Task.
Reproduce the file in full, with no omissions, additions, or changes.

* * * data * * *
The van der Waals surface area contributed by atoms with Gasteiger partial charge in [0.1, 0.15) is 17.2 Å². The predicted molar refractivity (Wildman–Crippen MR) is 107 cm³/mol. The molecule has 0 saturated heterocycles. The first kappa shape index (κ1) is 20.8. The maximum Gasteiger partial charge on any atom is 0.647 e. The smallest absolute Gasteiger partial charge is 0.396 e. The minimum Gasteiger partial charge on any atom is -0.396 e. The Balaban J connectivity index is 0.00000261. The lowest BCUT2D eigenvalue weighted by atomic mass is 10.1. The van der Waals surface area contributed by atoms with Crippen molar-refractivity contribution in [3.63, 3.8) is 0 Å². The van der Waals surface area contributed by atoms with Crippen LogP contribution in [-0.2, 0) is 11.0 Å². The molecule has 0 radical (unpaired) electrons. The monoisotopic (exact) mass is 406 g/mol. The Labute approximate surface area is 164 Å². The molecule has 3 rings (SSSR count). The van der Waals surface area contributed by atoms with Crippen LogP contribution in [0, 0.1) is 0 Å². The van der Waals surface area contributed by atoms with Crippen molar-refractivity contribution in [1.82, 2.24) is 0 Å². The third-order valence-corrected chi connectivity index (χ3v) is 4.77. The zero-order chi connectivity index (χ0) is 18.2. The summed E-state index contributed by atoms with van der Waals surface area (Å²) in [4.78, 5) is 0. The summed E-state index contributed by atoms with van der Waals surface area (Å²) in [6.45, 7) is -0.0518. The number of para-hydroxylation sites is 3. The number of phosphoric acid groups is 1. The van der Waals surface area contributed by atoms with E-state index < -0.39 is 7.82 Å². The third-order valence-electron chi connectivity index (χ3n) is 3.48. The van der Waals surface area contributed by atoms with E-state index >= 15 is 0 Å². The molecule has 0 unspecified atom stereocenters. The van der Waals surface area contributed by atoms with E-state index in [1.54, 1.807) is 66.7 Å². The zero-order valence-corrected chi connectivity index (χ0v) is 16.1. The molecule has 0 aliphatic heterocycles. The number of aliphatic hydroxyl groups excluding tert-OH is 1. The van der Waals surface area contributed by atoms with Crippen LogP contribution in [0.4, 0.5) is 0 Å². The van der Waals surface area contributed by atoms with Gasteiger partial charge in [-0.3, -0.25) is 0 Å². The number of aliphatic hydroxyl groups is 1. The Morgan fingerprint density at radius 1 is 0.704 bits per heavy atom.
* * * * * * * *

The van der Waals surface area contributed by atoms with Gasteiger partial charge in [0.1, 0.15) is 17.2 Å². The predicted molar refractivity (Wildman–Crippen MR) is 107 cm³/mol. The molecule has 0 saturated heterocycles. The first kappa shape index (κ1) is 20.8. The maximum Gasteiger partial charge on any atom is 0.647 e. The smallest absolute Gasteiger partial charge is 0.396 e. The minimum Gasteiger partial charge on any atom is -0.396 e. The Balaban J connectivity index is 0.00000261. The lowest BCUT2D eigenvalue weighted by atomic mass is 10.1. The van der Waals surface area contributed by atoms with Crippen molar-refractivity contribution in [3.63, 3.8) is 0 Å². The van der Waals surface area contributed by atoms with Crippen LogP contribution in [-0.2, 0) is 11.0 Å². The molecule has 0 radical (unpaired) electrons. The monoisotopic (exact) mass is 406 g/mol. The Labute approximate surface area is 164 Å². The molecule has 3 rings (SSSR count). The van der Waals surface area contributed by atoms with Crippen LogP contribution in [0, 0.1) is 0 Å². The van der Waals surface area contributed by atoms with Crippen molar-refractivity contribution in [1.82, 2.24) is 0 Å². The third-order valence-corrected chi connectivity index (χ3v) is 4.77. The zero-order chi connectivity index (χ0) is 18.2. The summed E-state index contributed by atoms with van der Waals surface area (Å²) in [4.78, 5) is 0. The summed E-state index contributed by atoms with van der Waals surface area (Å²) in [6.45, 7) is -0.0518. The number of para-hydroxylation sites is 3. The number of phosphoric acid groups is 1. The van der Waals surface area contributed by atoms with E-state index < -0.39 is 7.82 Å². The third-order valence-electron chi connectivity index (χ3n) is 3.48. The van der Waals surface area contributed by atoms with E-state index >= 15 is 0 Å². The molecule has 0 unspecified atom stereocenters. The van der Waals surface area contributed by atoms with E-state index in [1.54, 1.807) is 66.7 Å². The zero-order valence-corrected chi connectivity index (χ0v) is 16.1. The molecule has 0 aliphatic heterocycles. The number of aliphatic hydroxyl groups excluding tert-OH is 1. The van der Waals surface area contributed by atoms with Crippen LogP contribution in [0.4, 0.5) is 0 Å². The van der Waals surface area contributed by atoms with Gasteiger partial charge in [-0.3, -0.25) is 0 Å². The number of aliphatic hydroxyl groups is 1. The Morgan fingerprint density at radius 1 is 0.704 bits per heavy atom.